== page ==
Mark finally laid some rocks, wire and logs over Gracie’s grave to discourage any further digging and that seems to be working but Raven still disappears into the woods from time to time to linger at her grave.

Gracie was my special girl – a once in a lifetime kind of dog that can never be replaced. In the first couple of weeks after she died I thought I would wait for the universe to bring me another dog. But now I think Raven really needs a new companion so I’m putting it out there…..I hope to find another young (<= 3 years old) female, blonde or chocolate lab that won’t go crazy around cats…. no dog will ever replace my Gracie, but I have room in my heart and home for another pup.

Rest in peace sweet girl. I sure love and miss that beautiful face and those soulful eyes.

Gracie 12/26/2004 – 07/27/2019

African Violets in Bloom

Here are four varieties of the African Violets that I propagated from leaves that are currently blooming.

This is a Ness’ Blueberry Puff. It’s been blooming for several weeks.

Two “Cajon’s Cherished Hope” African Violets. These were the first that bloomed and have been producing blooms for a couple of months.

An EK-Sady Semiramidy. What a lovely bloom! The bloom reminds me of the Sweet Shrub that blooms in early Spring.

Three Bishop African Violets that started blooming 2 weeks ago. Isn’t it interesting that two of the plants’ blooms are a light pink and the third plant has a darker bloom?

So, for now only four varieties of my African Violets have produced blooms and I have eight more varieties coming along. I’ll post pictures of those when they start producing blooms.

Out for a Night at Symphony Hall

Last Thursday I took my sister Lori & her wife Ellen to Symphony Hall to listen to the Indigo Girls. It was a great concert.

The first time I ever heard the Indigo Girls play & sing was at Little Five Points Pub in the late 1980s and I’ve been a fan ever since. I remember taking some out-of-town friends who were visiting to the Pub one night. The Indigo Girls were singing and the place was packed. It was a celebration of sorts because the Indigo Girls had just signed their first big record deal and everyone in the bar was happy, joyous and rocking along to the tunes.

Bert is doing great!

It was touch and go there for a couple of months, but those days are behind us now.

He’s been cancer free for a year and a half, has gained back most of the weight he lost, and he’s a very happy boy. He has adjusted well to not having a lower jaw line (his tongue doesn’t hang out of his mouth as the vet expected) and he enjoys his pureed food – he even has his own blender (the magic bullet had to be replaced since it was not up to the task of twice daily smoothies with a real blender) that is dedicated to the task.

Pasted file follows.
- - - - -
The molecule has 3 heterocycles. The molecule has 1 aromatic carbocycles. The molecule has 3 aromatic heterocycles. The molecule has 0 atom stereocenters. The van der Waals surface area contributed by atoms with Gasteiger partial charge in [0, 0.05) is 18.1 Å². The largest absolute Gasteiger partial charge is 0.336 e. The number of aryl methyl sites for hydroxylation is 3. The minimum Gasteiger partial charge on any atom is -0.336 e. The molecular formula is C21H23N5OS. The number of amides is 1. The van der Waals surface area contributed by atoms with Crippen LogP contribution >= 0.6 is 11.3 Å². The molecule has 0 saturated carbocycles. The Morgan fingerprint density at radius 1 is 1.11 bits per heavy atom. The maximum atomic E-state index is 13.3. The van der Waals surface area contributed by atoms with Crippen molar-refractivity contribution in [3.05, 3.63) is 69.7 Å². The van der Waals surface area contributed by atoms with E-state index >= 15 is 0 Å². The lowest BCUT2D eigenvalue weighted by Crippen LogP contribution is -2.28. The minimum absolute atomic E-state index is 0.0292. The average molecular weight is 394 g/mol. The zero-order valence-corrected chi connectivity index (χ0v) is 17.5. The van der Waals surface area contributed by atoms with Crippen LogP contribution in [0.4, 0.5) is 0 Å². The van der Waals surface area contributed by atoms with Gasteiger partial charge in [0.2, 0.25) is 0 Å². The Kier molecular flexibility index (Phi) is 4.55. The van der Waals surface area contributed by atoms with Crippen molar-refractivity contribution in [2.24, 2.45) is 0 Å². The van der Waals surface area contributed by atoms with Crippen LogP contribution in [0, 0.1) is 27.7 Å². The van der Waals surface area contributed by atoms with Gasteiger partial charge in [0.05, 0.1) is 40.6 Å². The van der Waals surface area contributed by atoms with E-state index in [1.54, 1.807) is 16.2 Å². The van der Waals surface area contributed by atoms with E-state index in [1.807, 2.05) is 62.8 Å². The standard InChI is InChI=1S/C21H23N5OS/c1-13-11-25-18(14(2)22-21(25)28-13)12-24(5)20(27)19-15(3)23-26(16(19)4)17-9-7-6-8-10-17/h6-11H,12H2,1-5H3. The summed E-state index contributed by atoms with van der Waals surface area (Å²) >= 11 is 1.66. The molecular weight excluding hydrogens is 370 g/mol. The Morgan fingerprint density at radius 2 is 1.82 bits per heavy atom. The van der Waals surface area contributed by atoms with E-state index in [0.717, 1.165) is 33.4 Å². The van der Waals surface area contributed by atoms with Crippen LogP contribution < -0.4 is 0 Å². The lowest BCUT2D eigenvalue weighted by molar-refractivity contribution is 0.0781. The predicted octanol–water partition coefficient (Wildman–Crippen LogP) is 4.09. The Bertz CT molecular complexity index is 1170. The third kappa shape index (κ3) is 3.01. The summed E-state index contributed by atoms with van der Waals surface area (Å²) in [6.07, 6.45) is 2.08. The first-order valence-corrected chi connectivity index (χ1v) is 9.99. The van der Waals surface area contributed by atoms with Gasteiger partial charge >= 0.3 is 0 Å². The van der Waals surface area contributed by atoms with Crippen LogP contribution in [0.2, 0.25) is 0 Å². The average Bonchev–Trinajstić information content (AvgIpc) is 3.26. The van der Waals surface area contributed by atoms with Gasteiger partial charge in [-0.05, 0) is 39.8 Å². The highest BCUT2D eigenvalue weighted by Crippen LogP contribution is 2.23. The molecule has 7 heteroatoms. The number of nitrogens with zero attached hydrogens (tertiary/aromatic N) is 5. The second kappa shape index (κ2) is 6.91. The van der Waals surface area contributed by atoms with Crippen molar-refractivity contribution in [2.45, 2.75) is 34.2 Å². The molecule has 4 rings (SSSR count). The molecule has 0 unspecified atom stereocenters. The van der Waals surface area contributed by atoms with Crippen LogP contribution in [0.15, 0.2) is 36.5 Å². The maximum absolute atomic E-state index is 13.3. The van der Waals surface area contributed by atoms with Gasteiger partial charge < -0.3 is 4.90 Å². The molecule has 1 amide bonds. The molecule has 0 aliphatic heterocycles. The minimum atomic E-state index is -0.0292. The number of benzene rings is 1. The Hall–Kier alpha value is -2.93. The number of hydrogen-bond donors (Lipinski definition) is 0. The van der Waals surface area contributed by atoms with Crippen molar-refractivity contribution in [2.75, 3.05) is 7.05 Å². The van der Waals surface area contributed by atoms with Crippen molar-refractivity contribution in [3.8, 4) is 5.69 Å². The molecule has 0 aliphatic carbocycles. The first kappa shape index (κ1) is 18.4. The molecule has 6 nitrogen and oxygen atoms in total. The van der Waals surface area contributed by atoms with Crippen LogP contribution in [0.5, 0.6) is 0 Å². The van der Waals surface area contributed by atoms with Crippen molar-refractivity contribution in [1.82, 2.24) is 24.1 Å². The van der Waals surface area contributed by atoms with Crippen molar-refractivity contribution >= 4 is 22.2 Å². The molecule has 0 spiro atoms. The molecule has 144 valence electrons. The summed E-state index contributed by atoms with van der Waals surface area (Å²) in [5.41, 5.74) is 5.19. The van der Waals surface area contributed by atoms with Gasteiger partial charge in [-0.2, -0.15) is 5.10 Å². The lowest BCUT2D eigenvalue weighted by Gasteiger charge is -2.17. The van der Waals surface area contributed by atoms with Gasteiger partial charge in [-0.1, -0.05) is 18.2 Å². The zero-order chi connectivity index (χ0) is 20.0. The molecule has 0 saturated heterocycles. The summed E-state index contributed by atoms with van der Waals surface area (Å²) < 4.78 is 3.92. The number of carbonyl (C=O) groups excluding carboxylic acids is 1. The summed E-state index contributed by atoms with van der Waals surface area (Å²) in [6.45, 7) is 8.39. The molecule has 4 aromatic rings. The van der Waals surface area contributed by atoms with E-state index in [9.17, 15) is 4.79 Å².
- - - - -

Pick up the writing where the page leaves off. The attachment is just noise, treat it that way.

African Violets galore

Last November I was inspired by an article I read to try my hand at growing some African Violets. Over the years I’ve tried to grow these lovely plants but I had never been successful. Every plant I tried to grow eventually died a slow withering death. So several years ago I gave up. I swore them off forever.

But the article inspired me to try again. The author made it sound so easy. I went to a couple of local stores to buy a few African Violets, but none of the stores had them. So I went online and ordered a sample pack of 12 different African Violet leaves from a grower on Etsy. When the sample pack arrived I planted each leaf in a plastic dixie cup, placed the whole bunch of planted leaves in two small plastic tubs and set them on my kitchen counter under the under-counter fluorescent light. (You’ll see 20 leaves in the photos below because the seller sent me a few duplicates).

I watered them well and snapped the lids on the tubs. The tubs provided a nice, moist terrarium-like environment for the plants and because both the tub and the lid are translucent, the plants got plenty of light.

I left the fluorescent light on 24/7 and every couple of weeks I opened up the tubs to check the progress. For the first couple of months I didn’t see much of anything and so was skeptical that my effort would be successful.

Then, around the middle of March I saw some babies emerging from the soil around a few of the leaves.

A few weeks later, there were more babies and even a bloom!

By mid-April all the leaves had sprouted babies. After several weeks I transplanted most of the babies into one inch pots. Many leaves yielded more than one plant.

In June they were all growing and flourishing (I only lost one baby plant).

A few weeks ago I repotted the larger plants into larger pots (the picture below shows less than half of my plants).

You can see that some of the plants have started blooming and more buds are popping up every day. I’ve now got over 40 African Violets and three of the original leaves are still in dixie cups perhaps producing more baby plants.